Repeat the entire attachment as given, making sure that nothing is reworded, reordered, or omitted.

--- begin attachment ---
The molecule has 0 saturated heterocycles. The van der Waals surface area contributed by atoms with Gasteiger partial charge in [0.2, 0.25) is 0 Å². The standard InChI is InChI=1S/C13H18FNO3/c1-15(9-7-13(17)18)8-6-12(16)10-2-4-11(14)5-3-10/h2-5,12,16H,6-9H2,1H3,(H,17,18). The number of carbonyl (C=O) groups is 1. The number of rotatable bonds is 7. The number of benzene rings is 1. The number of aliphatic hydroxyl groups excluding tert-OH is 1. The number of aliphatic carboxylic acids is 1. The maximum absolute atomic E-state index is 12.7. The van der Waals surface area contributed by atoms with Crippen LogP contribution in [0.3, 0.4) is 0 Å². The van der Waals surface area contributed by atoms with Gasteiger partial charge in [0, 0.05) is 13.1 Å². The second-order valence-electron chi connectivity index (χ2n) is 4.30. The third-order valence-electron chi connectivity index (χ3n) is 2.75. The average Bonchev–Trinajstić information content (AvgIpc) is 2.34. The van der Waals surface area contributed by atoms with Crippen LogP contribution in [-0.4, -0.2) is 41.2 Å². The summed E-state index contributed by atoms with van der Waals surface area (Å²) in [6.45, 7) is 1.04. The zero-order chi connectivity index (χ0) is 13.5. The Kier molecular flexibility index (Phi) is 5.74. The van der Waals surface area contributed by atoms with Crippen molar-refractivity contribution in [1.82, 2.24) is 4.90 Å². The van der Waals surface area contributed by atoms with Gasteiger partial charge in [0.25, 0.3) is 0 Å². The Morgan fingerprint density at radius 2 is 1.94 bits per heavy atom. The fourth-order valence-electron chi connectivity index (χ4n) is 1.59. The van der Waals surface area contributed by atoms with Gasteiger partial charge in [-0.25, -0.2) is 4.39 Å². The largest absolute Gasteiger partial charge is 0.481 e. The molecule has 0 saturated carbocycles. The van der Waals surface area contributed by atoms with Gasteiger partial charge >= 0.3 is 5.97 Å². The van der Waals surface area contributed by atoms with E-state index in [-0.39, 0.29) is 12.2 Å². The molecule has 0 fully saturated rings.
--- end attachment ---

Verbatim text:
The molecule has 0 saturated heterocycles. The van der Waals surface area contributed by atoms with Gasteiger partial charge in [0.2, 0.25) is 0 Å². The standard InChI is InChI=1S/C13H18FNO3/c1-15(9-7-13(17)18)8-6-12(16)10-2-4-11(14)5-3-10/h2-5,12,16H,6-9H2,1H3,(H,17,18). The number of carbonyl (C=O) groups is 1. The number of rotatable bonds is 7. The number of benzene rings is 1. The number of aliphatic hydroxyl groups excluding tert-OH is 1. The number of aliphatic carboxylic acids is 1. The maximum absolute atomic E-state index is 12.7. The van der Waals surface area contributed by atoms with Crippen LogP contribution in [0.3, 0.4) is 0 Å². The van der Waals surface area contributed by atoms with Gasteiger partial charge in [0, 0.05) is 13.1 Å². The second-order valence-electron chi connectivity index (χ2n) is 4.30. The third-order valence-electron chi connectivity index (χ3n) is 2.75. The average Bonchev–Trinajstić information content (AvgIpc) is 2.34. The van der Waals surface area contributed by atoms with Crippen LogP contribution in [-0.4, -0.2) is 41.2 Å². The summed E-state index contributed by atoms with van der Waals surface area (Å²) in [6.45, 7) is 1.04. The zero-order chi connectivity index (χ0) is 13.5. The Kier molecular flexibility index (Phi) is 5.74. The van der Waals surface area contributed by atoms with Crippen molar-refractivity contribution in [1.82, 2.24) is 4.90 Å². The van der Waals surface area contributed by atoms with Gasteiger partial charge in [0.25, 0.3) is 0 Å². The Morgan fingerprint density at radius 2 is 1.94 bits per heavy atom. The fourth-order valence-electron chi connectivity index (χ4n) is 1.59. The van der Waals surface area contributed by atoms with Gasteiger partial charge in [-0.25, -0.2) is 4.39 Å². The largest absolute Gasteiger partial charge is 0.481 e. The molecule has 0 saturated carbocycles. The van der Waals surface area contributed by atoms with Gasteiger partial charge >= 0.3 is 5.97 Å². The van der Waals surface area contributed by atoms with E-state index in [-0.39, 0.29) is 12.2 Å². The molecule has 0 fully saturated rings.